The Peninsula is a gorgeous tropic land, and, with its bounteous
rainfall and sunshine, brings forth many of the most highly prized
productions of the tropics, with some that are peculiar to itself. Its
botany is as yet very imperfectly known. Some of its forest trees are
very valuable as timber, and others produce hard-veined woods which
take a high polish. Rattans, Malacca canes, and gutta are well known as
among its forest products; gutta, with its extensive economical uses,
having been used only for Malay horsewhips and knife-handles previous
to 1843. The wild nutmeg is indigenous, and the nutmeg of commerce and
the clove have been introduced and thrive. Pepper and some other spices
flourish, and the soil with but a little cultivation produces rice wet
and dry, tapioca, gambier, sugar-cane, coffee, yams, sweet potatoes,
cocoa, sago, cotton, tea, cinchona, india rubber, and indigo. Still it
is doubtful whether a soil can be called fertile which is incapable of
producing the best kinds of cereals. European vegetables are on the
whole a dismal failure. Conservatism in diet must be given up by
Europeans; the yam, edible arum, and sweet potato must take the place
of the "Irish potato," and water-melons and cucumbers that of our peas,
beans, artichokes, cabbages, and broccoli. The Chinese raise coarse
radishes and lettuce, and possibly the higher grounds may some day be
turned into market gardens. The fruits, however, are innumerable, as
well as wholesome and delicious. Among them the durion is the most
esteemed by the natives, and the mangosteen by Europeans.

The fauna of the Peninsula is most remarkable and abundant; indeed,
much of its forest-covered interior is inhabited by wild beasts alone,
and gigantic pachyderms, looking like monsters of an earlier age, roam
unmolested over vast tracts of country. Among this thick-skinned family
are the elephant, the one-horned rhinoceros, the Malayan tapir, and the
wild hog; the last held in abomination by the Malays, but constituting
the chief animal food of some of the wild tribes.

A small bear with a wistful face represents the Plantigrade family. The
Quadrumana are very numerous. There are nine monkeys, one, if not two
apes, and a lemur or sloth, which screens its eyes from the light.

Of the Digitigrada there are the otter or water-dog, the musang and
climbing musang, the civet cat, the royal tiger, the spotted black
tiger, in whose glossy raven-black coat the characteristic markings are
seen in certain lights; the tiger cat, the leopard, the Java cat, and
four or five others. Many of these feline animals abound.

Among the ruminants are four species of deer, two smaller than a hare,
and one as large as an elk; a wild goat similar to the Sumatran
antelope; the domestic goat, a mean little beast; the buffalo, a great,
nearly hairless, gray or pink beast, bigger than the buffalo of China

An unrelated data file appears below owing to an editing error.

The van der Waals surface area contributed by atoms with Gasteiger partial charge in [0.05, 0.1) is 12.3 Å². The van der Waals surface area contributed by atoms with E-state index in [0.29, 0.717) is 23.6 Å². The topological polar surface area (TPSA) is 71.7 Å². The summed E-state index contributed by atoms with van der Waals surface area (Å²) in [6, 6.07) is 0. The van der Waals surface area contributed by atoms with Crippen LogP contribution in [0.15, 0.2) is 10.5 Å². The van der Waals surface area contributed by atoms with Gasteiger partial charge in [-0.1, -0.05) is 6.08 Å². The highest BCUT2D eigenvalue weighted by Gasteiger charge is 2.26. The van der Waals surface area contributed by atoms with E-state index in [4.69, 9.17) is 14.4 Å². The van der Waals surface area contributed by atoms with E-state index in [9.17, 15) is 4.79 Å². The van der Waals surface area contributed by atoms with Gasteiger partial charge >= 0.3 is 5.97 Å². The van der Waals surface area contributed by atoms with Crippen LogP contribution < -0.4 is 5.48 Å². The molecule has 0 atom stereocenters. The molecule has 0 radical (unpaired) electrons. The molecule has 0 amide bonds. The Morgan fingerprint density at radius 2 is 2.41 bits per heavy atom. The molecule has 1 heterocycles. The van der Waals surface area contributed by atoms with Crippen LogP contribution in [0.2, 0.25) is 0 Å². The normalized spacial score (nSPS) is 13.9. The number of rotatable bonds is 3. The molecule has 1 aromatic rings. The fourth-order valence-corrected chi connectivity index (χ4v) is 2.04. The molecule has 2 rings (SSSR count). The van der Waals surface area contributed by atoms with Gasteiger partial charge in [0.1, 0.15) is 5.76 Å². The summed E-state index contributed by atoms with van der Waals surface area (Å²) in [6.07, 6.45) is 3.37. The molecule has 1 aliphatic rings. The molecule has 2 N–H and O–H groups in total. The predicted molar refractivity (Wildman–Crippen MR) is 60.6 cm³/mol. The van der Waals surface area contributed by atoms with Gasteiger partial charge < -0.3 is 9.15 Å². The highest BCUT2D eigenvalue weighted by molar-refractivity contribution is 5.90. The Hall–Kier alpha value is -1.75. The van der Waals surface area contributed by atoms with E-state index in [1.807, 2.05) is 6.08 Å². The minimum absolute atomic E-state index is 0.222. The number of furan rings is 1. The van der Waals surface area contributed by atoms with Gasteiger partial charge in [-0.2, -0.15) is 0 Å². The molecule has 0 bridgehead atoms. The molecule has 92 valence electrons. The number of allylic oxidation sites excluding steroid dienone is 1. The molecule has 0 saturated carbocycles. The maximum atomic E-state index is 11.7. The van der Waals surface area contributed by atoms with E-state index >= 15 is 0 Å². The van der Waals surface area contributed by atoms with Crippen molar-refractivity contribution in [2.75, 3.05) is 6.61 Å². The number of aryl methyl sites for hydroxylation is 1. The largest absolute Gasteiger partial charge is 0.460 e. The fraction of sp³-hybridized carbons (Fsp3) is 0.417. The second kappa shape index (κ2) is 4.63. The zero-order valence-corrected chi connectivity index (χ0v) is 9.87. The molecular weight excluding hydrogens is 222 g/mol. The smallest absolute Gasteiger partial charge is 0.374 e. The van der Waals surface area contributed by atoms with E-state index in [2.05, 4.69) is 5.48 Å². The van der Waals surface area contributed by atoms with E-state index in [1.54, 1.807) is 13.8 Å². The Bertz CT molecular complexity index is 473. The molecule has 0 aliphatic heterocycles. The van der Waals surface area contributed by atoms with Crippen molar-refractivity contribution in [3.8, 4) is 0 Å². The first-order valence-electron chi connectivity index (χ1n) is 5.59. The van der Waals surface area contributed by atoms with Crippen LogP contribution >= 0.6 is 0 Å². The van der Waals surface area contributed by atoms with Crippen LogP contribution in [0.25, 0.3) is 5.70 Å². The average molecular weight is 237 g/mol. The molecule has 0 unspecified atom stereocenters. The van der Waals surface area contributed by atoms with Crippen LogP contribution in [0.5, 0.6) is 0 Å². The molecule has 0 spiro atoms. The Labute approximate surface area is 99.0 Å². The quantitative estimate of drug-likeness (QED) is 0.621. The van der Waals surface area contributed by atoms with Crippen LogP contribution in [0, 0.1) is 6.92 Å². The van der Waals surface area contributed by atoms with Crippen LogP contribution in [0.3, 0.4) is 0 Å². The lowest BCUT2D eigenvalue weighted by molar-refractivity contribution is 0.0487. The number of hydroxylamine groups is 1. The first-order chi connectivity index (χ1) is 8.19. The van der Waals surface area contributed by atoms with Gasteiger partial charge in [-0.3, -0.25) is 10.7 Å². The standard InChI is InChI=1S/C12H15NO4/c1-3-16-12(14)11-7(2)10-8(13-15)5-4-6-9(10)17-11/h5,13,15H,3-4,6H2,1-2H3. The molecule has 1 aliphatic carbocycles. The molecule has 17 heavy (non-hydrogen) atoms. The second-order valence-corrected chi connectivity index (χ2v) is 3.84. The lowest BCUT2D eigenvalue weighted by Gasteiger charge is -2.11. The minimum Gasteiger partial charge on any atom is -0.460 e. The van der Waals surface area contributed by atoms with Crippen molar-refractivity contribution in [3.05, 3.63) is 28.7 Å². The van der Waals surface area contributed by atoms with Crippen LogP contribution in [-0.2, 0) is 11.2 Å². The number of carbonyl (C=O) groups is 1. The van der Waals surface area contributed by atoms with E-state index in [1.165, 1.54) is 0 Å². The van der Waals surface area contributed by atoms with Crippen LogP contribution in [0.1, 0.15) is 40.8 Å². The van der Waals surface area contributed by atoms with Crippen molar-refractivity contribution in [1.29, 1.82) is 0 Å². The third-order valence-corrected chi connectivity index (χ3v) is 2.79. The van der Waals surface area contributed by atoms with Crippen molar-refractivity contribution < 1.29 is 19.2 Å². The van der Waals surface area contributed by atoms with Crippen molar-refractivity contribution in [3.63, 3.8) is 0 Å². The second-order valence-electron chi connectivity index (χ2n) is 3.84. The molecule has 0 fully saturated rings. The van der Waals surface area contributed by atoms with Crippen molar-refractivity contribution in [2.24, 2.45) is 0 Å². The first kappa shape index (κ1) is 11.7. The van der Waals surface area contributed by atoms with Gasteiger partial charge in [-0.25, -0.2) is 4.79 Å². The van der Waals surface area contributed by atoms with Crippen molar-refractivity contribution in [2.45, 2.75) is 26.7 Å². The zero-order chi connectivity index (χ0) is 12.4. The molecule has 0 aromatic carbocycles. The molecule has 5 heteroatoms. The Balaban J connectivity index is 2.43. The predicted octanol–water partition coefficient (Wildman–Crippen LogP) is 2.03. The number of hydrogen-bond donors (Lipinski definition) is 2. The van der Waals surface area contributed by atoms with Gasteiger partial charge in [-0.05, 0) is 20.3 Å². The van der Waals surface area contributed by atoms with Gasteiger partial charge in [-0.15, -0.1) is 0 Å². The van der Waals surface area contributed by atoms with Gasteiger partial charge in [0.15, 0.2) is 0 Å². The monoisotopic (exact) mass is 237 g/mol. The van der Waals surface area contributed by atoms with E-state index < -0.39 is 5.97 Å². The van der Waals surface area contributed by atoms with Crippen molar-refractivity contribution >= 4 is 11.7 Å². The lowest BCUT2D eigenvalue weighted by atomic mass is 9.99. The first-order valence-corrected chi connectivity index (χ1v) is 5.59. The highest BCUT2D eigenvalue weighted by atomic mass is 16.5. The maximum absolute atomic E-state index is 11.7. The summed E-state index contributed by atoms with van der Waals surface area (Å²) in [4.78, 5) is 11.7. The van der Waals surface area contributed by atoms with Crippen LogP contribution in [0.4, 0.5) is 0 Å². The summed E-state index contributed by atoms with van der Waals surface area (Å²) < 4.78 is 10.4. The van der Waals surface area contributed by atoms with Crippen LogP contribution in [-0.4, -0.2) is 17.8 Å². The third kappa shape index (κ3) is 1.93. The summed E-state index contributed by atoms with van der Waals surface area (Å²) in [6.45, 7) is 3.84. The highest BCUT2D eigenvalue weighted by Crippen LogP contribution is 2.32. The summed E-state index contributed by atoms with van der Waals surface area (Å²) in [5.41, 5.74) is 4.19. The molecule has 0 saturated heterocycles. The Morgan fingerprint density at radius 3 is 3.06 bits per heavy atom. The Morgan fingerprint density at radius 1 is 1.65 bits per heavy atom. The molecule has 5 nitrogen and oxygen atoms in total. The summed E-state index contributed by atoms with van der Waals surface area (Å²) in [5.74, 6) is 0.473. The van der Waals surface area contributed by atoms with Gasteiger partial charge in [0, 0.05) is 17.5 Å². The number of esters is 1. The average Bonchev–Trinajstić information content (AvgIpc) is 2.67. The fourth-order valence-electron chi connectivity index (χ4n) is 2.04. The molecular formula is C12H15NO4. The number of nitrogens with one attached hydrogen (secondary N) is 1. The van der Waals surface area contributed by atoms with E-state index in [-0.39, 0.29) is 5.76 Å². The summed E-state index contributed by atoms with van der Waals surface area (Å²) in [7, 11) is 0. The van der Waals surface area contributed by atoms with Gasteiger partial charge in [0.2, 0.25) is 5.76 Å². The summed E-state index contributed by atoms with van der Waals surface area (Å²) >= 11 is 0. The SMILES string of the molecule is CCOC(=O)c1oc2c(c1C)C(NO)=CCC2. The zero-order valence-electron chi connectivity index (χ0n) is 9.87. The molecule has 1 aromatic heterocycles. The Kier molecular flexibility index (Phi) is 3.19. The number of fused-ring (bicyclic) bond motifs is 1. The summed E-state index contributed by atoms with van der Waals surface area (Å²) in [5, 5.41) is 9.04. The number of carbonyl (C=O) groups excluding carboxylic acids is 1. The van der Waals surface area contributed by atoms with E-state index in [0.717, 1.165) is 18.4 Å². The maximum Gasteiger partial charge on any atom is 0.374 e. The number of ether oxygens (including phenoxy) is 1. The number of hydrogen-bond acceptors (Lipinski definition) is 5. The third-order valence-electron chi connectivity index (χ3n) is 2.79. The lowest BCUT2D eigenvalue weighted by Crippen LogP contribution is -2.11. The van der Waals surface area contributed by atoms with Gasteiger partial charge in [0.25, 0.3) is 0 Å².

and India; a short-legged domestic ox, and two wild oxen or bisons,
which are rare.

The bat family is not numerous. The vampire flies high, in great
flocks, and is very destructive to fruit. This frugiverous bat, known
popularly as the "flying fox," is a very interesting-looking animal,
and is actually eaten by the people of Ternate. At the height of the
fruit season, thousands of these creatures cross from Sumatra to the
mainland, a distance never less than forty miles. Their strength of
wing is enormous. I saw one captured in the steamer Nevada, forty-five
miles from the Navigators, with wings measuring, when extended, nearly
five feet across. These are formed of a jet black membrane, and have a
highly polished claw at the extremity of each. The feet consist of five
polished black claws, with which the bat hangs on, head downward, to
the forest trees. His body is about twice the size of that of a very
large rat, black and furry underneath, and with red foxy fur on the
head and neck. He has a pointed face, a very black nose, and prominent
black eyes, with a remorseless expression in them. An edible bat of
vagrant habits is also found.

Ponies are imported from Sumatra, and a few horses from Australia, but
the latter do not thrive.

The domestic cat always looks as if half his tail had been taken off in
a trap. The domestic dog is the Asiatic, not the European dog, a leggy,
ugly, vagrant, uncared-for fellow, furnishing a useful simile and
little more.

Weasels, squirrels, polecats, porcupines, and other small animals exist
in numbers, and the mermaid, of the genus Halicore, connects the
inhabitants of the land and water. This Duyong, described as a
creature seven or eight feet long, with a head like that of an elephant
deprived of its proboscis, and the body and tail of a fish, frequents
the Sumatran and Malayan shores, and its flesh is held in great
estimation at the tables of sultans and rajahs. Besides these (and the
list is long enough) there are many small beasts.

The reptiles are unhappily very numerous. Crawfurd mentions forty
species of snakes, including the python and the cobra. Alligators in
great numbers infest the tidal waters of the rivers. Iguanas and
lizards of several species, marsh-frogs, and green tree-frogs abound.
The land-leeches are a great pest. Scorpions and centipedes are
abundant. There are many varieties of ants, among them a formidable-
looking black creature nearly two inches long, a large red ant, whose
bite is like a bad pinch from forceps, and which is the chief source of
formic acid, and the termes, or white ant, most destructive to timber.